Interested in having an athlete work with a sport psychology professional?
The mental game is just as important to success as the tactical, technical and physical elements. But ask most athletes and they will tell you they put the least amount of work into the confidence, focus, and emotional control. To work on technique, put in extra time with a coach or supplement training with private lessons. For tactics, you can read books, watch game film, and ask coaches. Physically athletes can train with a strength and conditioning coach or see a nutritionist. But how do athletes, coaches and teams go about deliberately improving the mental game? That’s where sport psychology comes in. It’s not just a reactive measure for athletes who are struggling, either. See the spectrum below.
Whether it’s your daughter’s first season of kindergarten soccer, or your son’s senior year at linebacker, parents can have the same nervous-wracking/exciting feelings the kid has as the season approaches. Throughout the season, you are bound to experience a wide range of emotions: joy, exhilaration, frustration, bewilderment, and anger. You will witness amazing displays of sportsmanship, jaw-dropping incompetence, and uncomfortable moments of conflict. But it’s nothing compared to what your young athlete will go through, how they will experience it all.
Throughout it all, the main role of the sports parent is to know the Big Picture.
For kids, each game will be the most important event in their life! You know that it’s just a blip on the long-term radar. For kids, tryouts can make or break the whole year. You know that no matter how it goes, they will learn from it. For kids, bad calls, disagreements with teammates and coaches, and bad bounces, might be proof that the world is against them. You know that all those things are a part of life, and how you deal with them is much more important that the situation itself.
But sometimes we parents can get caught up in the moment. Sometimes as parents we forget. As you approach this season, here are three important facts to help you remember to see sports in the Big Picture context of life.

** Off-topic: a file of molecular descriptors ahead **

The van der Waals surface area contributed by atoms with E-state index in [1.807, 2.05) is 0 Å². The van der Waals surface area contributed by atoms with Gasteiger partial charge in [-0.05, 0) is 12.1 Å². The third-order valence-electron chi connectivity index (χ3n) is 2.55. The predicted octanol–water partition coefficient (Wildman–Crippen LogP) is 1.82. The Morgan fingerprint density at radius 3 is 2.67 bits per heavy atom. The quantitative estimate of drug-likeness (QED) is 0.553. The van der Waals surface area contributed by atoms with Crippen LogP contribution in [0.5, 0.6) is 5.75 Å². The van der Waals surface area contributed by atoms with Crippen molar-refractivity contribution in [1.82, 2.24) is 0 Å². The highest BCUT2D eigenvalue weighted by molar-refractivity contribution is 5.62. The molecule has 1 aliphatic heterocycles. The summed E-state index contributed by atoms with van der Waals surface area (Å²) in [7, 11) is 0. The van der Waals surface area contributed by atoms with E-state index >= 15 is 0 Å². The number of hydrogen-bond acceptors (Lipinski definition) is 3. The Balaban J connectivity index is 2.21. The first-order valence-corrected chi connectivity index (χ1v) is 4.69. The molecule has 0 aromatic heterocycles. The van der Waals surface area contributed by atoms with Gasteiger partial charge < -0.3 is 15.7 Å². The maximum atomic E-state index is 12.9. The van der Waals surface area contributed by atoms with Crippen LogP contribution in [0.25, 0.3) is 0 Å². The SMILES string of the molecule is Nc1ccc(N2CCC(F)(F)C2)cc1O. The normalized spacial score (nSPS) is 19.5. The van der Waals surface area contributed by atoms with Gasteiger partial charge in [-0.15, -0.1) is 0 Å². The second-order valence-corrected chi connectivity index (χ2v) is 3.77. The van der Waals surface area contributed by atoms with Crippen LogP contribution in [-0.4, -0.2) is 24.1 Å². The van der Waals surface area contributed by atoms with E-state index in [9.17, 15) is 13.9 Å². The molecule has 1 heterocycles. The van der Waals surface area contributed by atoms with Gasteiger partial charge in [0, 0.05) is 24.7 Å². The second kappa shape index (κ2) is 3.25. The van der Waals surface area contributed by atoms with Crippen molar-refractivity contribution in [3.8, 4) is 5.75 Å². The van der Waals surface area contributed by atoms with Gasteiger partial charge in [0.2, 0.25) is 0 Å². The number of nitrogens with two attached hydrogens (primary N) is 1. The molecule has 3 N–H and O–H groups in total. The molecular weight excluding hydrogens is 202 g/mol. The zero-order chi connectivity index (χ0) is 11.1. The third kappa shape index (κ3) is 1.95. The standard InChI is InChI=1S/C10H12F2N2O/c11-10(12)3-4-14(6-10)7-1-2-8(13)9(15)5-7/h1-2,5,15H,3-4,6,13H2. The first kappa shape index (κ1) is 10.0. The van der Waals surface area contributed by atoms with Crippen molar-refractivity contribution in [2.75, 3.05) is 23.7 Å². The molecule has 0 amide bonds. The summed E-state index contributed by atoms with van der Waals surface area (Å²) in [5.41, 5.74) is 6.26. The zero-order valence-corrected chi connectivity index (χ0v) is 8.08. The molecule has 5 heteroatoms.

1) A very small percentage of high school athletes will play in college. An even smaller amount will earn a scholarship to play in college. And an even smaller percentage will play in the pros. Check out what the NCAA has to say about this.
If your child has college or professional aspirations, great! Encourage them and support them, just don’t make those dreams your own. If a player is going to make it there it will take hard work, a great attitude, sacrifice, athleticism, and yes, a little luck. None of these are traits you can force on your kids, but they are all things that you can emphasize and encourage.
2) Playing sports is highly beneficial for whatever goals a young person has later in life. Many in the business industry, such as Forbes, the BBC , and others note that the discipline, sacrifice, and teamwork are the obvious reasons athletes succeed later in life. But maybe even more importantly is that sports gives you a chance to fail, and learn how to fail, how to get up and keep going, how to adjust your attitude quickly, and learn how to handle pressure and high expectations.
As this video says: “There are over 400,000 NCAA student athletes, and almost all of us will be going pro in something other than sports.”
3) The most successful athletes are not a product of being pushed relentlessly by their parents or coaches (the teacher in “Whiplash” had it all wrong!). Sports Illustrated recently ran an article about former NBA star Rex Chapman. This part about his dad, himself a basketball coach, really hits home:
“On one of the few occasions when he saw his son play, Rex recalls scoring more than 40 points and grabbing nearly 20 rebounds. He came home thinking his dad would have to say something good about him. Instead, when he asked Wayne what he thought, his father replied, “I want to know when you’re gonna take a f—— charge.”